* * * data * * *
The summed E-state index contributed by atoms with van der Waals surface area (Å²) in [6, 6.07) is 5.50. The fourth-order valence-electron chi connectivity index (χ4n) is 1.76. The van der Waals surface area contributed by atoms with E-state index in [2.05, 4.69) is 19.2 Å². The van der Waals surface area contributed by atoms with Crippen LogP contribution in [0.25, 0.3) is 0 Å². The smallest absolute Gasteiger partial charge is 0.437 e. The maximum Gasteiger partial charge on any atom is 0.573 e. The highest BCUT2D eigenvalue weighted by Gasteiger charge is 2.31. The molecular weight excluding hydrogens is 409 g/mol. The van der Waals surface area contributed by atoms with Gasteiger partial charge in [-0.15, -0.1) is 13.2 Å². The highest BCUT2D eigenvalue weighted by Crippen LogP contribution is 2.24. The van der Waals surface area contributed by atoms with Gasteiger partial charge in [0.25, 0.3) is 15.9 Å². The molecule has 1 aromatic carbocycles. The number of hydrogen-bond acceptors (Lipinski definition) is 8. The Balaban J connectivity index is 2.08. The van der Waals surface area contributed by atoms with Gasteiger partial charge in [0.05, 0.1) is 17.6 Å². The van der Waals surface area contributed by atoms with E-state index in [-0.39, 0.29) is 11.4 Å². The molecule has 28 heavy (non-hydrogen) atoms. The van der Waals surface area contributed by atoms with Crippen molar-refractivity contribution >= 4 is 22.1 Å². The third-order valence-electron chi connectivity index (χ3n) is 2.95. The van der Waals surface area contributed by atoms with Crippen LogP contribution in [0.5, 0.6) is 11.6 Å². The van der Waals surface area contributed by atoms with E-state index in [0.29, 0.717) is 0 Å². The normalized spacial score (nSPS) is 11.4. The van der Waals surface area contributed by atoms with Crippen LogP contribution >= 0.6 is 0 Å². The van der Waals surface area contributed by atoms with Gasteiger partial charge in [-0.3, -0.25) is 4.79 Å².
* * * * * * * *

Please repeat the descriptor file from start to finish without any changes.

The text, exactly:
The summed E-state index contributed by atoms with van der Waals surface area (Å²) in [6, 6.07) is 5.50. The fourth-order valence-electron chi connectivity index (χ4n) is 1.76. The van der Waals surface area contributed by atoms with E-state index in [2.05, 4.69) is 19.2 Å². The van der Waals surface area contributed by atoms with Crippen LogP contribution in [0.25, 0.3) is 0 Å². The smallest absolute Gasteiger partial charge is 0.437 e. The maximum Gasteiger partial charge on any atom is 0.573 e. The highest BCUT2D eigenvalue weighted by Gasteiger charge is 2.31. The molecular weight excluding hydrogens is 409 g/mol. The van der Waals surface area contributed by atoms with Gasteiger partial charge in [-0.15, -0.1) is 13.2 Å². The highest BCUT2D eigenvalue weighted by Crippen LogP contribution is 2.24. The van der Waals surface area contributed by atoms with Gasteiger partial charge in [0.25, 0.3) is 15.9 Å². The molecule has 1 aromatic carbocycles. The number of hydrogen-bond acceptors (Lipinski definition) is 8. The Balaban J connectivity index is 2.08. The van der Waals surface area contributed by atoms with Gasteiger partial charge in [0.05, 0.1) is 17.6 Å². The van der Waals surface area contributed by atoms with E-state index in [-0.39, 0.29) is 11.4 Å². The molecule has 28 heavy (non-hydrogen) atoms. The van der Waals surface area contributed by atoms with Crippen molar-refractivity contribution >= 4 is 22.1 Å². The third-order valence-electron chi connectivity index (χ3n) is 2.95. The van der Waals surface area contributed by atoms with Crippen LogP contribution in [0.5, 0.6) is 11.6 Å². The van der Waals surface area contributed by atoms with E-state index in [0.29, 0.717) is 0 Å². The normalized spacial score (nSPS) is 11.4. The van der Waals surface area contributed by atoms with Crippen LogP contribution >= 0.6 is 0 Å². The van der Waals surface area contributed by atoms with Gasteiger partial charge in [-0.3, -0.25) is 4.79 Å².